Hey, Slip Happens: Don’t Let a Binge Blow Your Diet

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Submitted by John McGran on January 25, 2011 – 7:48am

Dieting doesn’t have to be an all-or-nothing proposition. So the next time you slip and scarf down an entire package of Girl Scout cookies or a carton of ice cream, don’t throw in the towel, give up and gain back the weight you’ve lost.

You wouldn’t trash your car just because you got a dent in the fender, right? So why should you abandon your weight loss goals over a single moment of diet debauchery?

Author and registered nurse Linda Spangle knows why we are so quick to call it a day and dive back into overeating.

“Whenever you say, ‘I blew it,’ your brain hears, ‘That means I’m off my diet, so I might as well go ahead and eat more.’ Then you decide that since your diet is a lost cause anyway, you might as well give up and start over the next day.”

Sound familiar?

Here’s what you do the next time you fall off the dieting wagon… and you will fall because, as Forrest Gump was fond of saying, “Slip happens.”

Or as Billy Joel sang, “You’re only human. You’re bound to mistakes.”

So instead of saying “I blew it!” when you gobble up a third slice of pizza, tell yourself you simply took a little time out from the dieting game. Then pick yourself up, dust off the crumbs and get back on on track.

NEVER, EVER wait until “tomorrow” to take action. The time for action is NOW. This minute. This moment.

It really can be a make-or-break moment for you and your diet.

Do anything to take your mind off your slip… something that affirms you’re in it to win it and you WILL continue to follow a healthy lifestyle. You may want to take a longer than usual walk, nibble on a piece of fruit or chew some sugarless gum.

Good luck!

               Menu & Nutrition

              Vegetarian Diet Meals

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Researchers: Super-Sized Starbucks Drink Packs On Pounds

LOS ANGELES (CBS/AP) — How do you say “gluttony” in Italian?

Starting Monday, customers in the Southland and across the state will get their first jumbo jolt of Starbucks, but a new study suggests the drink could be a diet buster.

An analysis by Loyola University Health System in Chicago claims the Trenta cup size, which can pack as many as 230 calories a pop, could load up consumers with up to an extra 20 pounds a year.

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Winnable Battles

***Legal and Programmatic Resources on CDC  “Winnable Battles” . The CDC Public Health Law Program has produced a one-stop resource that provides research on public health topics combining  science, policy and law related information from public-domain resources.  This  resource—“Selected Legal and Policy Resources on Public Health Winnable Battles”—gives public health practitioners, policymakers, and legal counsel ready access to  information produced by CDC, national organizations, universities, philanthropies and various jurisdictions on laws, legal issues, and  scientific information they can use to identify how  law and policy can  improve  public health goals. Current topics include:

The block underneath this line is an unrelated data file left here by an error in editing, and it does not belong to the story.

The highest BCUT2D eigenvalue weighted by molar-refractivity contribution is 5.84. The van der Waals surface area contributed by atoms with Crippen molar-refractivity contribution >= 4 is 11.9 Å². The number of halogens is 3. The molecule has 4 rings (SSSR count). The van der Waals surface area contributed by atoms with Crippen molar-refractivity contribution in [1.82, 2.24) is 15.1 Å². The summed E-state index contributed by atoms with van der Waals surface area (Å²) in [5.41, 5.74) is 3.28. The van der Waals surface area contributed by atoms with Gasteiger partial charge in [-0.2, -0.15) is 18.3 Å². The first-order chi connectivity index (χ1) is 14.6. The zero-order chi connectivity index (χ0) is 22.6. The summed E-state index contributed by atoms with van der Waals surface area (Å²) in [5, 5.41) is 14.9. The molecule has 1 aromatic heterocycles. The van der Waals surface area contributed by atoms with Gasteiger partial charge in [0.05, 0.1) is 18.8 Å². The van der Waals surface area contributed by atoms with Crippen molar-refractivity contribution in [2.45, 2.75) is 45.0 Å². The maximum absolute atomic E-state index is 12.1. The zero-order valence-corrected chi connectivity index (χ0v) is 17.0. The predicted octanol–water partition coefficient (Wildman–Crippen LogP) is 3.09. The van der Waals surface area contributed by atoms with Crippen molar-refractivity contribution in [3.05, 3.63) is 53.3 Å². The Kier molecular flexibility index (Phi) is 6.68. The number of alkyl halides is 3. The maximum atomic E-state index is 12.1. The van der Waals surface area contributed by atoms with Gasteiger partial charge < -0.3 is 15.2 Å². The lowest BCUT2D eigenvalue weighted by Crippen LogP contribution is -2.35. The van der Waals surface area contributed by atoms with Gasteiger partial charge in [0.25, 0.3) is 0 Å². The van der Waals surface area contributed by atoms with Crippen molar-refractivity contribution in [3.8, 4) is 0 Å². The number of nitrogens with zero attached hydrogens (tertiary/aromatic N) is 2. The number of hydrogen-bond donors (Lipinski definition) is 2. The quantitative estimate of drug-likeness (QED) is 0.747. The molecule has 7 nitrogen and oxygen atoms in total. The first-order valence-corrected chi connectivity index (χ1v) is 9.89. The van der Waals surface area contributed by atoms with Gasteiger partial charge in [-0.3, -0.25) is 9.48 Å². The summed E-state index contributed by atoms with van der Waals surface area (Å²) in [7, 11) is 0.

·         Breast Feeding (

·         Menu Labeling (

·         Nutrition Advertising Targeting Children (

·         School Nutrition (

·         School Physical Activity (

·         Sodium Reduction (

·         Trans Fat Elimination (

·         Zoning to Encourage Physical Activity (

·         Zoning to Encourage Healthy Eating (

This resource is available at New topics related to CDC Winnable Battles and other priority public health topics will be added to the website on a regular basis.  For more information on the Winnable Battles, please visit

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Quick & Skinny

Losing weight quickly at the start may help you lose more overall. In a University of Florida study of 262 women on a diet-and-fitness program – participants were encouraged to stick to 1200 calories and to walk an extra 3000 steps per day – those who dropped the most pounds in the first month went on to lose the most weight by the end of the 18-month study (30 pounds, versus 11 for the others). The fast-starters also kept the weight off most successfully. Seeing larger changes early on may give you the “I-can-do-it” confidence you need to stick to your plan, says lead study author Lisa Nackers, who suggests aiming to drop a pound and a half to two pounds per week for the first month to get the lift.

Source: Good Housekeeping, September 2010, p.55

Find 20 more ways to drop five pounds at

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